Journal of Molecular Biology vol:392 issue:2 pages:529-46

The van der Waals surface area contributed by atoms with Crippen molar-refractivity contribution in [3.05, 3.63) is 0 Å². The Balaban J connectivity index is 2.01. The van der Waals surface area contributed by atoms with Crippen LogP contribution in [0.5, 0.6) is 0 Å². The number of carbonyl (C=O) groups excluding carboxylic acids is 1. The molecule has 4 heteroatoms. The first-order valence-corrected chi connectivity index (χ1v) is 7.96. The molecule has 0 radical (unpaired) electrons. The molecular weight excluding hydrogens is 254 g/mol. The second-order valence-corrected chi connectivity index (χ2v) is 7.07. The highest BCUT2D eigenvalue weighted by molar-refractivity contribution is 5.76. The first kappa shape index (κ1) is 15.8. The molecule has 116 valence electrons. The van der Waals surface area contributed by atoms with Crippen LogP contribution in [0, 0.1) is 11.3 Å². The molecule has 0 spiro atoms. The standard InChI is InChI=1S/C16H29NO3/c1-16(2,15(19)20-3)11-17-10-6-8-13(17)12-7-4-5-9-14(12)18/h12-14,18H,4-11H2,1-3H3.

Leech carboxypeptidase inhibitor (LCI) is a 67-residue, tight-binding metallocarboxypeptidase inhibitor composed of a compact domain with a five-stranded beta-sheet and a short alpha-helix that are strongly stabilized by four disulfide bonds. In this study, we investigated the contribution of each particular disulfide to the folding, stability and function of LCI by constructing a series of single and multiple mutants lacking one to four disulfide bonds. The results allow a better understanding of how individual disulfide bonds shape and restrict the conformational space that LCI must explore before attaining its native conformation. The work also dissected the role played by intramolecular rearrangements of disulfides during LCI folding, providing a new kinetic scheme in which the 2S ensemble suffers a non-specific oxidation into the 3S ensemble. These 3-disulfide-bonded species reshuffle to preferentially form III-A and III-B, two major native-like folding intermediates that need structural rearrangements through the formation of scrambled isomers to finally render native LCI. The designed multiple mutants of LCI are unable to fold correctly, displaying a highly unstructured conformation and a very low inhibitory capability, which indicates the importance of disulfide bonds in LCI for both correct folding and achievement of a functional structure. In contrast, the elimination of a single disulfide bond in LCI only results in a significant reduction of conformational stability, but the mutations have a rather moderate impact on carboxypeptidase inhibition, allowing the possibility to target the intrinsic stability and specific activity of LCI independently. In this way, the findings reported provide a basis for the design of novel variants of the molecule with improved therapeutic properties.